I will admit that I’ve gotten a bit spoiled by the general tendency of the web to increasingly provide wonderful art images. If there is an artist whose work was not very accessible five or six years ago, chances are good that more resources are available now, or will be as time goes on.
(Hopefully this will continue, provided the web as we know it is not taken from us and handed over to big media, as they are constantly pushing for — and apparently succeeding, in light of the current legislative threat to net neutrality here in the U.S. — sigh.)
At any rate, I was somewhat disappointed to find that resources for Elizabeth Shippen Green, one of the wonderful artists from the Golden Age of American Illustration, do not appear much more extensive today than when I wrote about her back in 2006. There have been a few additions, but there is still not enough online to do her work justice.
Green was a student of Howard Pyle, and formed a fascinating bond with two of his other students, Jesse Willcox Smith and Violet Oakely, about whom there are somewhat more resources available than Green.
Though she occasionally painted in oil, like Pyle and many of his students, and sometimes worked monochromatic illustrations in charcoal drawings, her primary approach, shared with Smith, was to work in charcoal and watercolor.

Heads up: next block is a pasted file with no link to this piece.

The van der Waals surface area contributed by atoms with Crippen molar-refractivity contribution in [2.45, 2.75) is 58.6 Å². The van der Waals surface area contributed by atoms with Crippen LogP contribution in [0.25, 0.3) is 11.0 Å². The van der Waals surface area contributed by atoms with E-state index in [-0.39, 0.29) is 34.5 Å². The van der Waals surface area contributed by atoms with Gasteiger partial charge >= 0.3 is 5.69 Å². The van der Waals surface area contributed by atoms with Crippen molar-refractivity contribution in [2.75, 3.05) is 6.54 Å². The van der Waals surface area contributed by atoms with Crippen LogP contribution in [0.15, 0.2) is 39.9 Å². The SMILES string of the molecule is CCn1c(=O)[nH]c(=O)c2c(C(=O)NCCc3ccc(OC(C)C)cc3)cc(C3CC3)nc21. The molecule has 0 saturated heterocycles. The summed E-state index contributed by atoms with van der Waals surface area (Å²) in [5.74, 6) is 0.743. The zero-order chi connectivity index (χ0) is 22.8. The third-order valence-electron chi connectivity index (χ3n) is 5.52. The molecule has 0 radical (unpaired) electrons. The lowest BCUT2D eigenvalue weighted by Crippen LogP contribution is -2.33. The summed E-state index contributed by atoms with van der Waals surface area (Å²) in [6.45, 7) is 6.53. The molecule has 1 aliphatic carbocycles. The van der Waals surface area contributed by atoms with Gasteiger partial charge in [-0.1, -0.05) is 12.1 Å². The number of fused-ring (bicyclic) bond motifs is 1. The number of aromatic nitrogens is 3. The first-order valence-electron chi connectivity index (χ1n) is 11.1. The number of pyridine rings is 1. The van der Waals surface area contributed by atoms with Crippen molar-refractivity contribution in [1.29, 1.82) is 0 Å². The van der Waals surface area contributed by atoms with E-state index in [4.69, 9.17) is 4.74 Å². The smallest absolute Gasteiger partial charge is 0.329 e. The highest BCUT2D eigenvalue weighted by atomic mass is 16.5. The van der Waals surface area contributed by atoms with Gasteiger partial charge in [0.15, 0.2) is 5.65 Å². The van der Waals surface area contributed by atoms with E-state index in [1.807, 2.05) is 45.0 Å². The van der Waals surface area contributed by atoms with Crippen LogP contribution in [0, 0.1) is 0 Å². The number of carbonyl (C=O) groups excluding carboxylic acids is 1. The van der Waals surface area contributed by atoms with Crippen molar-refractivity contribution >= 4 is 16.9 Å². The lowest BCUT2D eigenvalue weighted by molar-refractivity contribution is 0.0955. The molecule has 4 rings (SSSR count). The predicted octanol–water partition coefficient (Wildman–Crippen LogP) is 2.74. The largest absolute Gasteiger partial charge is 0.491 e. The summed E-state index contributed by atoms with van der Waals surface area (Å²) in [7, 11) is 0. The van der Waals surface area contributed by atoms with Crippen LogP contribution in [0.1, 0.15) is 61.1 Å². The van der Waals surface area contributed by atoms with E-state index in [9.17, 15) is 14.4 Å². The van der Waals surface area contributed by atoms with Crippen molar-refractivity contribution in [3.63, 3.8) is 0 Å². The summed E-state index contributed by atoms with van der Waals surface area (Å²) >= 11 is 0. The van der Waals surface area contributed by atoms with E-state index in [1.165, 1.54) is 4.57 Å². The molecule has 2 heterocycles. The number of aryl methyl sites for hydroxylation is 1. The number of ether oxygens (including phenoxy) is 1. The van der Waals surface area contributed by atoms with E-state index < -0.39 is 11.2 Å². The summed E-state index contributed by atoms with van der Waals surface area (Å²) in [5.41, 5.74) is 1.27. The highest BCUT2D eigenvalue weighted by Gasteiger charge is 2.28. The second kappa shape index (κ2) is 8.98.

An initial charcoal drawing was laid down, that was then fixed, and painted over with watercolor. This process was often repeated, with another layer of charcoal drawing, fixative, and then additional watercolor. The results could be luminous (particularly when seen in person), and often exist in that wonderful twilight between drawing and painting, with some of the best characteristics of both.
I’ve listed what current resources I can find for Elizabeth Shippen Green’s work below; but as I pointed out, they are more limited than I would like.
Fortunately, there is a new book on the artist, as far as I know the first to collect her work: Elizabeth Shippen Green, American Illustrator, by Paul Giambarba, author of the long running and excellent blog, 100 years of Illustration (my post here).
For more about the artist, see my previous post on Elizabeth Shippen Green.